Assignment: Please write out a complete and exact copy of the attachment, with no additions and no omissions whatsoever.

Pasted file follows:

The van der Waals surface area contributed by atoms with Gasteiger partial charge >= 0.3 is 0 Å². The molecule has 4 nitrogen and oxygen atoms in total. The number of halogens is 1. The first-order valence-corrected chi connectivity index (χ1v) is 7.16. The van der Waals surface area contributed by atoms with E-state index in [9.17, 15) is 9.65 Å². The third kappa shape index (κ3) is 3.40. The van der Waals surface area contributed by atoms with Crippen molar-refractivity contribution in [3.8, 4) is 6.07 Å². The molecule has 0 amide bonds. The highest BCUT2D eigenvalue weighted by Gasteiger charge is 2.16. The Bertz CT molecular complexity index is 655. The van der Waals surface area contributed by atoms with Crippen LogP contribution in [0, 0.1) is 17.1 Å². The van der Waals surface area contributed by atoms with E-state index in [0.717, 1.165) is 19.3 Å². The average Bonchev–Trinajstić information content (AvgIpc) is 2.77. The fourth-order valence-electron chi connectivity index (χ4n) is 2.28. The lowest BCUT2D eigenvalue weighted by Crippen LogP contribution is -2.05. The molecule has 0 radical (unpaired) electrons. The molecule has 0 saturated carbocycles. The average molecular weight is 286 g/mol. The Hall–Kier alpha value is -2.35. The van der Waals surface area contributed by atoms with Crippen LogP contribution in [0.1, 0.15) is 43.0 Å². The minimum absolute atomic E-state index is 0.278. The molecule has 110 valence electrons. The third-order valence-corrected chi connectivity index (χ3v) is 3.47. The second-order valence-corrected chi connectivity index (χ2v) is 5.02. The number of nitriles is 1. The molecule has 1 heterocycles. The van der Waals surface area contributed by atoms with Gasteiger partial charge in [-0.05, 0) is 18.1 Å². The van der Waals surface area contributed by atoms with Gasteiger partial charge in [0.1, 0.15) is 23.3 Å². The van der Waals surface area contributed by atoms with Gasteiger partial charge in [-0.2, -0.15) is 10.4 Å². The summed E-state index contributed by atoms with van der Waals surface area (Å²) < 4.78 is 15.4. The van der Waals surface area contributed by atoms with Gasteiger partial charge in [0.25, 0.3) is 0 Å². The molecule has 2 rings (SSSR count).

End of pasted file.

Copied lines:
The van der Waals surface area contributed by atoms with Gasteiger partial charge >= 0.3 is 0 Å². The molecule has 4 nitrogen and oxygen atoms in total. The number of halogens is 1. The first-order valence-corrected chi connectivity index (χ1v) is 7.16. The van der Waals surface area contributed by atoms with E-state index in [9.17, 15) is 9.65 Å². The third kappa shape index (κ3) is 3.40. The van der Waals surface area contributed by atoms with Crippen molar-refractivity contribution in [3.8, 4) is 6.07 Å². The molecule has 0 amide bonds. The highest BCUT2D eigenvalue weighted by Gasteiger charge is 2.16. The Bertz CT molecular complexity index is 655. The van der Waals surface area contributed by atoms with Crippen LogP contribution in [0, 0.1) is 17.1 Å². The van der Waals surface area contributed by atoms with E-state index in [0.717, 1.165) is 19.3 Å². The average Bonchev–Trinajstić information content (AvgIpc) is 2.77. The fourth-order valence-electron chi connectivity index (χ4n) is 2.28. The lowest BCUT2D eigenvalue weighted by Crippen LogP contribution is -2.05. The molecule has 0 radical (unpaired) electrons. The molecule has 0 saturated carbocycles. The average molecular weight is 286 g/mol. The Hall–Kier alpha value is -2.35. The van der Waals surface area contributed by atoms with Crippen LogP contribution in [0.1, 0.15) is 43.0 Å². The minimum absolute atomic E-state index is 0.278. The molecule has 110 valence electrons. The third-order valence-corrected chi connectivity index (χ3v) is 3.47. The second-order valence-corrected chi connectivity index (χ2v) is 5.02. The number of nitriles is 1. The molecule has 1 heterocycles. The van der Waals surface area contributed by atoms with Gasteiger partial charge in [-0.05, 0) is 18.1 Å². The van der Waals surface area contributed by atoms with Gasteiger partial charge in [0.1, 0.15) is 23.3 Å². The van der Waals surface area contributed by atoms with Gasteiger partial charge in [-0.2, -0.15) is 10.4 Å². The summed E-state index contributed by atoms with van der Waals surface area (Å²) < 4.78 is 15.4. The van der Waals surface area contributed by atoms with Gasteiger partial charge in [0.25, 0.3) is 0 Å². The molecule has 2 rings (SSSR count).